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Mysterious Skin ❰Reading❯ ➶ Mysterious Skin Author Scott Heim – At the age of eight Brian Lackey is found bleeding under the crawl space of his house, having endured something so traumatic that he cannot remember an entire five–hour period of time

Durin At the age of eight Brian Lackey is found bleeding under the crawl space of his house, having endured something so traumatic that he cannot remember an entire five–hour period of timeDuring the following years he slowly recalls details from that night, but these fragments are not enough to explain what happened to him, and he begins to believe that he may have been the victim of an alien encounter Neil McCormick is fully aware of the events from that summer ofWise beyond his years, curious about his developing sexuality, Neil found what he perceived to be love and guidance from his baseball coach Now, ten years later, he is a teenage hustler, a terrorist of sorts, unaware of the dangerous path his life is taking His recklessness is governed by idealized memories of his coach, memories that unexpectedly change when Brian comes to Neil for help and, ultimately, the truth.

10 thoughts on “Mysterious Skin

  1. Will Byrnes Will Byrnes says:

    This is a very sharp-edged multiple coming of age novel. No Tom Sawyers here. Brian Lackey (and can’t you tell what sort of person he is by his name?) wakes up in the crawlspace under his home one midnight when he is 8 years old, bloody, with no knowledge of what had happened to the last five hours.

    Neil McCormick, afflicted with a floozy of a mother, finds a Playgirl under her bed one day, and realizes that it speaks directly to his undefined yearnings. He goes on to commit some terrible crimes under the influence of the evil Coach. Wendy Peterson has a crush on Neil and will follow him anywhere, which is definitely not a good thing. Brian’s older sister, Deborah gets a voice late in the book as well. Eric Preston is attracted to the adolescent Neil and becomes involved with him.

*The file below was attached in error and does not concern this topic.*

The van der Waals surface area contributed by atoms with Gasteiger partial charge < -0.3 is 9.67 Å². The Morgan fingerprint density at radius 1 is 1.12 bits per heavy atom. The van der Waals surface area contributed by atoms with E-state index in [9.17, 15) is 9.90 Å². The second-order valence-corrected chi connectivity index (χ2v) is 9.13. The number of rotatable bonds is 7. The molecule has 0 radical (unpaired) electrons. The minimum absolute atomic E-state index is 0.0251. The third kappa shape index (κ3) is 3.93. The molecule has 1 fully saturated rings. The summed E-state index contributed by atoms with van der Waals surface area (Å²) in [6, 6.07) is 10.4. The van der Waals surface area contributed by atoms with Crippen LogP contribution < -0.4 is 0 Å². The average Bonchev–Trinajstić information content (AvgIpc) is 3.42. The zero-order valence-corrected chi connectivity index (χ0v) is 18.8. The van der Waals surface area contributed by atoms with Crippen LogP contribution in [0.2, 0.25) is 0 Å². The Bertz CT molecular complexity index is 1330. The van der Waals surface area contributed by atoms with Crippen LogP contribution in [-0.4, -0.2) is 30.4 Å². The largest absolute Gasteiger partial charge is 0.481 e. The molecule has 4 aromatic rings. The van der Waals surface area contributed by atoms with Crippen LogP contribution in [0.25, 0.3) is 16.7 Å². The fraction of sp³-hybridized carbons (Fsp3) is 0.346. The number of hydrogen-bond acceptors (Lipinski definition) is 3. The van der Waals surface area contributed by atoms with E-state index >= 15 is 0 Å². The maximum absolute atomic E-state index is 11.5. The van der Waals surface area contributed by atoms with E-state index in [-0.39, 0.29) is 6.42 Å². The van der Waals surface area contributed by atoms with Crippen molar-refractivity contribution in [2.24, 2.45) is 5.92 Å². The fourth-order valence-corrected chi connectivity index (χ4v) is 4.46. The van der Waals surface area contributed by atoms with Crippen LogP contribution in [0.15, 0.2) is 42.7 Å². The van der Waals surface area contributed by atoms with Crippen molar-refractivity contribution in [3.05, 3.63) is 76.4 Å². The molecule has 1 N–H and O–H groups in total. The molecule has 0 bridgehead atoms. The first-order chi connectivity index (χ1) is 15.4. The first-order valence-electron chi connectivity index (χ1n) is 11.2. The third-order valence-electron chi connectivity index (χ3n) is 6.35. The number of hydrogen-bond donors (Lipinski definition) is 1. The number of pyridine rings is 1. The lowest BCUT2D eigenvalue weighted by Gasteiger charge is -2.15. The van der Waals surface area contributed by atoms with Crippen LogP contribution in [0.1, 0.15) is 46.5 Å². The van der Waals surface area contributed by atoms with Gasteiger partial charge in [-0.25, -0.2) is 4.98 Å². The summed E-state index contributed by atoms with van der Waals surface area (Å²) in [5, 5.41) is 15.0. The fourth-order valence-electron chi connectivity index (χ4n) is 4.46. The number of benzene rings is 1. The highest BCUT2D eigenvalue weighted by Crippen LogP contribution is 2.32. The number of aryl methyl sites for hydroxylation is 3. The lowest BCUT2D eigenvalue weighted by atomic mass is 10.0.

Scott Heim - from

    There is plenty of darkness to go around in Kansas of the 80s and early 90s, drunken abusive fathers, loose women, child molesters, adolescent hustlers and their clients, unspeakable cruelty to the helpless, and even a UFO. It made me uncomfortable at times reading this. I stuck it out because the diversity of views made the story-telling interesting. Heim has skill to go along with what must be a closet full of personal demons. This book was a bit overloaded with the horned creatures, but the skill still shone through. Events here occur on Halloween, although Heim stretches to include it, as the primary event occurs during the summer. It seems an afterthought that he creates a second event on Halloween for Brian. It seems as if he is trying to force his events into a structure regardless of how such stuffing affects the logic of the narrative.

    There is some compelling referential imagery, as in when Brian is attempting to recover his lost time as a late teenager and is watching a scene from the Exorcist in which Regan’s stomach displays the words “Help me.” Second hand it may be, and perhaps a bit forced, but I thought it was ok here.

    There is a seminal (yes, intended) scene late in which Neil is hustling in New York and is taken by an abusive john, raped and thrown away. It is meant to evince the damage done by Neil and Coach to the young boys they used, including Brian. Neil undergoes his change. Not all the characters grow here. Brian does, Neil does.

    This was an engaging, if uncomfortable read. While the subject matter was harsh, the author’s talent shines through.

    =============================EXTRA STUFF

    The author's personal, myspace, FB, and Twitter pages

    You can see the film on Youtube, but the quality is not very good.

  2. Michelle Michelle says:

    Sometimes you read a book and all the while you think to yourself that you hate this story but the writing is so compelling that you continue to flip the pages and that is this book for me.

    Two very different 8 year old boys are molested by their little league coach and this book follows the courses that their lives take after. To say that this was gut wrenching at times would be an understatement.